A vivid biography of Harvey Weinstein—how he rose to become a dominant figure in the film world, how he used that position to feed his monstrous sexual appetites, and how it all came crashing down, from the author who has covered the Hollywood and media power game for The New Yorker for three decades
Twenty years ago, Ken Auletta wrote an iconic New Yorker profile of the Hollywood mogul Harvey Weinstein, who was then at the height of his powers. The profile made waves for exposing how volatile, even violent, Weinstein was to his employees and collaborators. But there was a much darker story that was just out of reach: rumors had long swirled that Weinstein was a sexual predator. Auletta confronted Weinstein, who denied the claims. Since no one was willing to go on the record, Auletta and the magazine concluded they couldn’t close the case. Years later, he was able to share his reporting notes and knowledge with Ronan Farrow; he cheered as Farrow, and Jodi Kantor and Megan Twohey, finally revealed the truth.
Still, the story continued to nag him. The trail of assaults and cover-ups had been exposed, but the larger questions remained: What was at the root of Weinstein’s monstrousness? How, and why, was it never checked? Why the silence? How does a man run the day-to-day operations of a company with hundreds of employees and revenues in the hundreds of millions of dollars, and at the same time live a shadow life of sexual predation without ever being caught? How much is this a story about Harvey Weinstein, and how much is this a story about Hollywood and power?
In pursuit of the answers, Auletta digs into Weinstein’s life, searching for the mysteries beneath a film career unparalleled for its extraordinary talent and creative success, which combined with a personal brutality and viciousness to leave a trail of ruined lives in its wake. Hollywood Ending is more than a prosecutor’s litany; it is an unflinching examination of Weinstein's life and career, embedding his crimes in the context of the movie business, in his failures and the successes that led to enormous power. Film stars, Miramax employees and board members, old friends and family, and even the person who knew him best—Harvey’s brother, Bob—all talked to Auletta at length. Weinstein himself also responded to Auletta’s questions from prison. The result is not simply the portrait of a predator but of the power that allowed Weinstein to operate with such impunity for so many years, the spiderweb in which his victims found themselves trapped.
About the Author
Ken Auletta inaugurated the Annals of Communications column and profiles for The New Yorker in 1992. This is his thirteenth book. Five of his previous books were national bestsellers, including Three Blind Mice: How the TV Networks Lost Their Way, Greed and Glory on Wall Street: The Fall of The House of Lehman, and Googled: The End of the World as We Know It. He lives in Manhattan with his wife.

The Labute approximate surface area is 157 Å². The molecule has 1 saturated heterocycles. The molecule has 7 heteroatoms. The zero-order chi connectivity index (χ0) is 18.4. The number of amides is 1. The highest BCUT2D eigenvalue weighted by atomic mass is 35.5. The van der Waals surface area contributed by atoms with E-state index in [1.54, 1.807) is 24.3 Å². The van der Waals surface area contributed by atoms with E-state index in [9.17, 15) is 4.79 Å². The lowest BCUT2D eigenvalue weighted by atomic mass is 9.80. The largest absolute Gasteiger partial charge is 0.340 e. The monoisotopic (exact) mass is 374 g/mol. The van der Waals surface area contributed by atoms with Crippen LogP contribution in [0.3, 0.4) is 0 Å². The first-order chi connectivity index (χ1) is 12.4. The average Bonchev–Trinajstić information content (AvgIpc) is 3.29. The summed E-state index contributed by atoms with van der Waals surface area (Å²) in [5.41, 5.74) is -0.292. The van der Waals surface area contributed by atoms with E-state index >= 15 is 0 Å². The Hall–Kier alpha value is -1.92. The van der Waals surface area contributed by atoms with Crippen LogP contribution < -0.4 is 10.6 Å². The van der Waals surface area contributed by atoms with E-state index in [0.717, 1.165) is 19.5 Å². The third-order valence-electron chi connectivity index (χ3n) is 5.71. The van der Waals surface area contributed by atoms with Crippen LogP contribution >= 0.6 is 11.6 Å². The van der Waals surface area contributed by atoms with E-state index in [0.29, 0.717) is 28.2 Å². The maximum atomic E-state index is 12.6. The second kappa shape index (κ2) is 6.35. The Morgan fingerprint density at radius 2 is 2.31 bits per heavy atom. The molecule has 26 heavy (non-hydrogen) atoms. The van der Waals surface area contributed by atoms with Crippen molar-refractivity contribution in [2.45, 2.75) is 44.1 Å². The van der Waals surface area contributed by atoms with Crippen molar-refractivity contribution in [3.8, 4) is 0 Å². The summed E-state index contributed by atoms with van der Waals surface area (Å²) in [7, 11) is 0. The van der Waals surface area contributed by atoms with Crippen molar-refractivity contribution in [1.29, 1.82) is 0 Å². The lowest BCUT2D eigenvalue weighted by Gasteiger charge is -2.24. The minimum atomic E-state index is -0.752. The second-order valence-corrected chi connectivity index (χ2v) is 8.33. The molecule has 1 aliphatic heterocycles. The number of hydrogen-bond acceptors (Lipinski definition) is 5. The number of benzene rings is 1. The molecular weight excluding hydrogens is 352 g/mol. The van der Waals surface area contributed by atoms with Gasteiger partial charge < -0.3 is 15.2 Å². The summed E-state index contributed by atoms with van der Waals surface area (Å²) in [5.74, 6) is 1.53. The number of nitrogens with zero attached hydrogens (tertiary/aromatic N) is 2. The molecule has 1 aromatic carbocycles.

One of The New Yorker’s Best Books of 2022
“A thoughtful, probing book . . . nuanced in ways missing from the screaming-headline revelations of the story as it unfolded . . . the insoluble riddle of how so much good and evil could reside in one man is the abiding mystery that gives this book its fascination. . . . If he had done nothing else, Ken Auletta deserves great credit for forcing his readers to confront the fact that evil does not thrive in a vacuum and that Harvey Weinstein, as bad as he was, had far too much help along the way.” —The Daily Beast
“Legendary media reporter Auletta was on to Weinstein as a violent bully and abuser in 2002, calling the producer a ‘self-absorbed narcissist’ in a profile for The New Yorker . . . Auletta’s new book has marinated over the years and benefits from 200 interviews to paint a fuller and darker picture of Weinstein . . . Among one of America’s keenest observers of power, from Wall Street to Hollywood.” —The National Book Review
“Excellent . . . The world turned a blind eye, Auletta explains, in large part because of the perception that Weinstein’s contributions to the industry outweighed his transgressions.” —Bloomberg, The 10 Best Books for Your Summer Reading List
“Longtime New Yorker media reporter Auletta delivers a compelling, assiduously reported, full-formed biography of Weinstein, from his Queens youth all the way to his trial, conviction, and 2020 sentencing . . . A definitive, unblinking account of a tragic chapter in American movie history.” —Booklist (starred review)
“Beyond its gripping portrait of a gifted producer, profligate businessman, serial rapist and likely sociopath, Auletta's magisterial account is a definitive report of corruption, commerce and complicity in America's dream factory. Judicious, vivid, utterly engrossing.” —Ayad Akhtar, author of Homeland Elegies and winner of the Pulitzer Prize
“It is impossible to read Hollywood Ending without an escalating sense of dread and fury. Ken Auletta offers a riveting account of the ascent and savagely abusive behavior of one of the movie industry’s most powerful figures. And he meticulously documents a story that’s equally disturbing: the dismal pattern of willful ignorance, complicity and cover-up among film producers, financiers, executives, lawyers, and actors who, with just a bit of courage, could have put a stop to Harvey Weinstein’s sociopathic assaults against so many women.” —Martin Baron, Executive Editor (Retired), The Washington Post
“You think you know everything about the deplorable Harvey Weinstein? You don’t. The incomparable Ken Auletta delivers revelation after revelation.” —Graydon Carter, editor, Air Mail